You have only a few more days to open an individual retirement account for the 2013 tax year, and you should, because the earlier in life you save for retirement, the more you will have later — and not just a little more, but a lot more.
Consider the 25-year-old who puts $5,000 into an IRA every year and earns 7 percent, on average, annually in a mutual fund. By age 68, that IRA would provide about $1.2 million for retirement. But if the person waited until 35 to invest $5,000 a year, he or she would only accumulate about $590,000. If the person delayed until age 45, the sum would total only about $354,000. That would provide about $14,200 a year to live on in retirement.
So no matter what your age, now's the time to put money to work. If you are hesitating because you are afraid you will need to get your hands on the money before retirement, fear no longer. Open a Roth IRA, not a regular IRA, and you can take your original contribution out of the account at any time and for any reason. Whether you start your Roth IRA with $1,000, or the maximum of $5,500, you will be able to remove that money from the account next week, next month, next year or any time. The rule is that you must leave what you earn on Roth IRA investments in the account for at least five years and until you are 591/2;, but your original contributions are there for the taking.
There's also no penalty if you remove money to pay for college or a first house. But if you are like a lot of people, you might hesitate because you are confused this year about where to invest the money.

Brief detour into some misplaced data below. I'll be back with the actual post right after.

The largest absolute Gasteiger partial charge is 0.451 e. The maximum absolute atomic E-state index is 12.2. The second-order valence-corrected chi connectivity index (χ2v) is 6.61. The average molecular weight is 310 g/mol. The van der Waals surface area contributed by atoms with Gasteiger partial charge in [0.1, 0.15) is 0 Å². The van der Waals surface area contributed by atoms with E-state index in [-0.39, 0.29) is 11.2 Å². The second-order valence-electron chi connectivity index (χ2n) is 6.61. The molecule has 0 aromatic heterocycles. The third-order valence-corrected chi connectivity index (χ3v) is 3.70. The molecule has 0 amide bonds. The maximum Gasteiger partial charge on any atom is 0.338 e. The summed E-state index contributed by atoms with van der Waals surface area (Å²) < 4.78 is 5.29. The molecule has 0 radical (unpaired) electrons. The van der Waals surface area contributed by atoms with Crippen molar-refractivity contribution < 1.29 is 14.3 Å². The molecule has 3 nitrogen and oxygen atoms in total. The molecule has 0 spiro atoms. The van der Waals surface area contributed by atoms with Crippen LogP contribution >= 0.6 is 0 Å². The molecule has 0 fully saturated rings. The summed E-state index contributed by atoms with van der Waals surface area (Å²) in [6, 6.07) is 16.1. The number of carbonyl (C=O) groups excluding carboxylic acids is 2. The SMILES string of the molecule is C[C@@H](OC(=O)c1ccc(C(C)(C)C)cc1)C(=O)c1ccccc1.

If you are paralyzed, make the contribution to your Roth IRA by April 15, park the money in a money market fund and then take a few days to decide on investments. Long term, a money market fund will earn almost nothing, so don't stay there indefinitely.
A simple approach with investing could be picking what's known as a target date mutual fund that has the year you are likely to retire in its name.
But if you are nervous about the stock market after its near-180 percent climb since early 2009, you might want a fund designed for a more cautious approach. And if you think, as some analysts do, that U.S. stocks might be vulnerable because they've become too expensive, there are options outside the U.S.
Morningstar analyst Russel Kinnel suggests FPA Crescent as a defensive fund. That doesn't mean it won't lose money if the stock market declines sharply. This fund includes stocks and bonds, and funds containing stocks will get hit temporarily if the stock market tanks. But this fund has a lot of insulation. Recently, it had about 44 percent of the portfolio parked in cash. That's unusually high and a lot of protection. Most funds, even cautious ones, don't put even 10 percent in cash because investors get impatient with lackluster gains when the stock market is hot.
Kinnel notes that the manager of this fund, Steve Romick, tends to pick fairly cheap stocks, which will provide some protection if investors start to dump the priciest stocks in the market.
Another bargain hunter, with about 20 percent in cash, is First Eagle Global. This fund invests in U.S. and non-U.S. stocks. Like FPA Crescent, it focuses on preserving a person's money, Kinnel said. Vanguard Wellesley Income does that too but is heavier in bonds than the other two. That makes it a good pick if investors are worried about pricey stocks, but it also could disappoint investors if bonds suffer losses in a rising-interest-rate environment.
Investors looking for cheaper stocks have bought European and emerging-market companies. Kinnel is fond of Oakmark Global Select, which invests in developed countries and especially Europe.
Other possibilities for overseas stocks would be Vanguard Total International Stock or iShares Core MSCI Total International Stock. Both are completely invested in stocks, without cash or bonds to provide a buffer in a rough market. In contrast to funds like Crescent, First Eagle or Vanguard Wellesley, the all-stock international funds would fall sharply in a market downturn.
Gail MarksJarvis is a personal finance columnist for the Chicago Tribune. Email her at firstname.lastname@example.org.